165 research outputs found

    Microscopic energy flows in disordered Ising spin systems

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    An efficient microcanonical dynamics has been recently introduced for Ising spin models embedded in a generic connected graph even in the presence of disorder i.e. with the spin couplings chosen from a random distribution. Such a dynamics allows a coherent definition of local temperatures also when open boundaries are coupled to thermostats, imposing an energy flow. Within this framework, here we introduce a consistent definition for local energy currents and we study their dependence on the disorder. In the linear response regime, when the global gradient between thermostats is small, we also define local conductivities following a Fourier dicretized picture. Then, we work out a linearized "mean-field approximation", where local conductivities are supposed to depend on local couplings and temperatures only. We compare the approximated currents with the exact results of the nonlinear system, showing the reliability range of the mean-field approach, which proves very good at high temperatures and not so efficient in the critical region. In the numerical studies we focus on the disordered cylinder but our results could be extended to an arbitrary, disordered spin model on a generic discrete structures.Comment: 12 pages, 6 figure

    Differences in trunk and thigh muscle strength, endurance and thickness between elite sailors and non-sailors

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    International audienceDinghy sailors lean their upper body over the windward side of the boat ('hiking') to keep the boat's balance and maximise its speed. Sustaining the hiking position is essential for competitive performance and this study examined sport-specific differences of muscles relevant for hiking in elite sailors. Knee extensor muscle strength as well as trunk muscle strength, muscle endurance and muscle thickness were assessed in elite dinghy sailors (n = 15) and compared to matched, non-sailing controls (n = 15). Isometric extensor strength was significantly higher in sailors at 60° (+14%) but not at 20° knee flexion. Sailors showed significantly higher trunk flexor (but not extensor) strength under isometric (+18%) and eccentric (+11%) conditions, which was associated to greater muscle thickness (rectus abdominis +40%; external oblique +26%) and higher endurance for ventral (+66%) and lateral (+61%) muscle chains compared to non-sailors. Greater muscles thickness and the particular biomechanical requirements to maintain the hiking position may drive the increases in isometric and eccentric muscle strength as well as ventral and lateral trunk endurance. The current findings identified sport-specific muscle function differences and provide performance benchmarks for muscle strength and endurance in elite sailors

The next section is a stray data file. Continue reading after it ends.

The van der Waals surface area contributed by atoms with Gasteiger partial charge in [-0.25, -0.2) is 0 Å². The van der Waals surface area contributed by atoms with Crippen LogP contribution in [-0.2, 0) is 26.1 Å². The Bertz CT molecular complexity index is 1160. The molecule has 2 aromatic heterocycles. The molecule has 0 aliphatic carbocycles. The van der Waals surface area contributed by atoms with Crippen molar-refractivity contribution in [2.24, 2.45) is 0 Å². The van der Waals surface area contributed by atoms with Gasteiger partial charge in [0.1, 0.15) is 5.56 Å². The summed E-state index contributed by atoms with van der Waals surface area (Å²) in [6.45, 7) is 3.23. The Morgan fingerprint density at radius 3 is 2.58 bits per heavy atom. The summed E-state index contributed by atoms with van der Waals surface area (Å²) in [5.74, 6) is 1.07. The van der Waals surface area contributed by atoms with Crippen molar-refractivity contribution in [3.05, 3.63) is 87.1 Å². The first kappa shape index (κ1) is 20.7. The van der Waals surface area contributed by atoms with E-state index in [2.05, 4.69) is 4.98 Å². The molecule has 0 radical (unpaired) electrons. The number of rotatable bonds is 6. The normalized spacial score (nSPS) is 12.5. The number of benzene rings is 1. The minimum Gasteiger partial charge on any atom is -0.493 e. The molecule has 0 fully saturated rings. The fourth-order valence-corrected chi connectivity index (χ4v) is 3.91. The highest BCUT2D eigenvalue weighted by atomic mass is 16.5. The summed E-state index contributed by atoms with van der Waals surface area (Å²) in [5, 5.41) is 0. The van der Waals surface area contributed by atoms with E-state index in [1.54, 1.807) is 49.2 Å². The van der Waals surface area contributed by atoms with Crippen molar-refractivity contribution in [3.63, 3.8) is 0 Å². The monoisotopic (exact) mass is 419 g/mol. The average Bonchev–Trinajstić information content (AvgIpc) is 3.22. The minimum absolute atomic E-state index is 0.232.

Slow relaxation in microcanonical warming of a Ising lattice

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    We study the warming process of a semi-infinite cylindrical Ising lattice initially ordered and coupled at the boundary to a heat reservoir. The adoption of a proper microcanonical dynamics allows a detailed study of the time evolution of the system. As expected, thermal propagation displays a diffusive character and the spatial correlations decay exponentially in the direction orthogonal to the heat flow. However, we show that the approach to equilibrium presents an unexpected slow behavior. In particular, when the thermostat is at infinite temperature, correlations decay to their asymptotic values by a power law. This can be rephrased in terms of a correlation length vanishing logarithmically with time. At finite temperature, the approach to equilibrium is also a power law, but the exponents depend on the temperature in a non-trivial way. This complex behavior could be explained in terms of two dynamical regimes characterizing finite and infinite temperatures, respectively. When finite sizes are considered, we evidence the emergence of a much more rapid equilibration, and this confirms that the microcanonical dynamics can be successfully applied on finite structures. Indeed, the slowness exhibited by correlations in approaching the asymptotic values are expected to be related to the presence of an unsteady heat flow in an infinite system.Comment: 8 pages, 4 figures; Published in Eur. Phys. J. B (2011

    Attenuation of pattern recognition receptor signaling is mediated by a MAP kinase kinase kinase